Candidate prioritization for low-abundant differentially expressed proteins in 2D-DIGE datasets.

Nandal UK, Vlietstra WJ, Byrman C, Jeeninga RE, Ringrose JH, van Kampen AH, Speijer D, Moerland PD - BMC Bioinformatics (2015)

Influence of pI range (Δ) and Mw range (δ) specified for TagIdent.(A) Influence on the average number of proteins in the candidate list. (B) Influence on recall, that is the fraction of seed proteins included in their own candidate list as returned by TagIdent. For each identified spot in the 2D-DIGE dataset and all combinations of predefined values for the pI and Mw range, a candidate list was generated following Steps 1–3 of our prioritization approach using LOOCV.
© Copyright Policy - open-access
Related In: Results  -  Collection

License 1 - License 2
Show All Figures
getmorefigures.php?uid=PMC4384356&req=5

Fig2: Influence of pI range (Δ) and Mw range (δ) specified for TagIdent.(A) Influence on the average number of proteins in the candidate list. (B) Influence on recall, that is the fraction of seed proteins included in their own candidate list as returned by TagIdent. For each identified spot in the 2D-DIGE dataset and all combinations of predefined values for the pI and Mw range, a candidate list was generated following Steps 1–3 of our prioritization approach using LOOCV.
Mentions: An important ingredient of our prioritization approach is the information provided by the (x,y) coordinates of an unidentified spot on the pI and Mw of the protein(s) that migrated there. However, this information is noisy and can lead to considerable differences between observed and predicted pI and Mw values (Figure 1, Step 2). Such differences can, for example, be caused by undetected posttranslational modifications (PTMs) leading to changes in migration behaviour in both dimensions, as PTMs can alter both overall apparent molecular mass and charge. All SDS-PAGE separation techniques also have hydrophobic proteins showing anomalous migration due to extra SDS binding [22]. These factors and others can lead to errors of more than 10% when using SDS-PAGE to determine the Mw of a protein [23]. Our method takes the uncertainty of the predicted pI and Mw values into account and generates a list of candidate proteins for an unidentified spot using TagIdent by specifying the pI and Mw range around the estimated pI and Mw values (Figure 1, Step 3). The size of the chosen pI and Mw range is has a large influence on the performance of the prioritization method. When choosing ranges too narrow, candidate lists become short and the probability of the correct protein being included is small (Figure 2). For the smallest pI range (Δ=0.04) and Mw range (δ=1%), the average number of proteins in a candidate list was 6 with a recall of 6%. When choosing ranges too large, candidate lists in general contain the correct protein but become very long. For the largest pI range (Δ=1) and Mw range (δ=30%), the average number of proteins in a candidate list was 2,626 and 96.2% of the seed proteins appeared in their own candidate list. However, long candidate lists will likely lead to the correct protein being lowly ranked after prioritization. With a more moderate choice of pI and Mw range, for example Δ=0.2 and δ=8%, 60.9% of the seed proteins were contained in their own candidate list with an average candidate list length of 199.Figure 2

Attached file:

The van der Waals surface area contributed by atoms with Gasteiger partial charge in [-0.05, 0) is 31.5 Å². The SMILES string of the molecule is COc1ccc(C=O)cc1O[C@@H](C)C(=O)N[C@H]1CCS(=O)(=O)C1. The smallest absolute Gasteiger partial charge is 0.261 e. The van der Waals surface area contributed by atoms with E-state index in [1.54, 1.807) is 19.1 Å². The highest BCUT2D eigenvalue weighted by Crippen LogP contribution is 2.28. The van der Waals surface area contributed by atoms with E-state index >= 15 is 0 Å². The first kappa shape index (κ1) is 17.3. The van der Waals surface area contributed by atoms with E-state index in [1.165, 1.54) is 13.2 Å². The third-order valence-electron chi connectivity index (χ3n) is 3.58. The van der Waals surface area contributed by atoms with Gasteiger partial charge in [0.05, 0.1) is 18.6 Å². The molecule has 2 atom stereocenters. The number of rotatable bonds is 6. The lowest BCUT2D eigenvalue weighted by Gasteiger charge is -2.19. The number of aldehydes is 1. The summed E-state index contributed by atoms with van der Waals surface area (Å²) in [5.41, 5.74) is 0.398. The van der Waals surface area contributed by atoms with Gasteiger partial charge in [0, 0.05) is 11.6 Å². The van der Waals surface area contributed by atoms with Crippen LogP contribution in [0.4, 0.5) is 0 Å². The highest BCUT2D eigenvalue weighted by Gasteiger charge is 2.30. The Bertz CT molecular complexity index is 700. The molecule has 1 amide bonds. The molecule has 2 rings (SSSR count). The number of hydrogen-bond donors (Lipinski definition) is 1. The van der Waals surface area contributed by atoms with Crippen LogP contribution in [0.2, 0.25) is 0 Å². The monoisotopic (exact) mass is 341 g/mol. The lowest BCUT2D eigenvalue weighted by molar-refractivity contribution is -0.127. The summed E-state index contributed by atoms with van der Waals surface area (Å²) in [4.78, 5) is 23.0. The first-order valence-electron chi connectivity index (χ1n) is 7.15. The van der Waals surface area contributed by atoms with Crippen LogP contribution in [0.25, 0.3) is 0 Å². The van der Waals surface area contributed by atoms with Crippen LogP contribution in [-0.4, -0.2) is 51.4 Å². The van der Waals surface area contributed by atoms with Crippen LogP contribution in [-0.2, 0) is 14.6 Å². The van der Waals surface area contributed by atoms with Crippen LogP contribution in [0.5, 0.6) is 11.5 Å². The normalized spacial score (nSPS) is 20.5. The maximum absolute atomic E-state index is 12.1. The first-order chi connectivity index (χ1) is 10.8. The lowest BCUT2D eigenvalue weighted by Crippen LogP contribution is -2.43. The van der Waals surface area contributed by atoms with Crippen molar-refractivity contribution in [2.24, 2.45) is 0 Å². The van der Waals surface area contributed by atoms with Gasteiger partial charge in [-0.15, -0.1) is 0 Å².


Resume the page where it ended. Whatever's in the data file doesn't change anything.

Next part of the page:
Bottom Line: However, identification is often not possible for low-abundant proteins.Our approach exploits noisy information on the isoelectric point and apparent molecular mass of a protein spot in combination with functional similarities of candidate proteins to already identified proteins to select and rank candidates.Using leave-one-out cross-validation, we show that the true-positive rate for the top-5 ranked proteins is 43.8%.

View Article: PubMed Central - PubMed

Affiliation: Bioinformatics Laboratory, Academic Medical Center, University of Amsterdam, PO Box 22700, DE Amsterdam, 1100, The Netherlands. u.k.nandal@amc.uva.nl.

ABSTRACT

Background: Two-dimensional differential gel electrophoresis (2D-DIGE) provides a powerful technique to separate proteins on their isoelectric point and apparent molecular mass and quantify changes in protein expression. Abundantly available proteins in spots can be identified using mass spectrometry-based approaches. However, identification is often not possible for low-abundant proteins.

Results: We present a novel computational approach to prioritize candidate proteins for unidentified spots. Our approach exploits noisy information on the isoelectric point and apparent molecular mass of a protein spot in combination with functional similarities of candidate proteins to already identified proteins to select and rank candidates. We evaluated our method on a 2D-DIGE dataset comparing protein expression in uninfected and HIV-1 infected T-cells. Using leave-one-out cross-validation, we show that the true-positive rate for the top-5 ranked proteins is 43.8%.

Conclusions: Our approach shows good performance on a 2D-DIGE dataset comparing protein expression in uninfected and HIV-1 infected T-cells. We expect our method to be highly useful in (re-)mining other 2D-DIGE experiments in which especially the low-abundant protein spots remain to be identified.

Show MeSH
Related in: MedlinePlus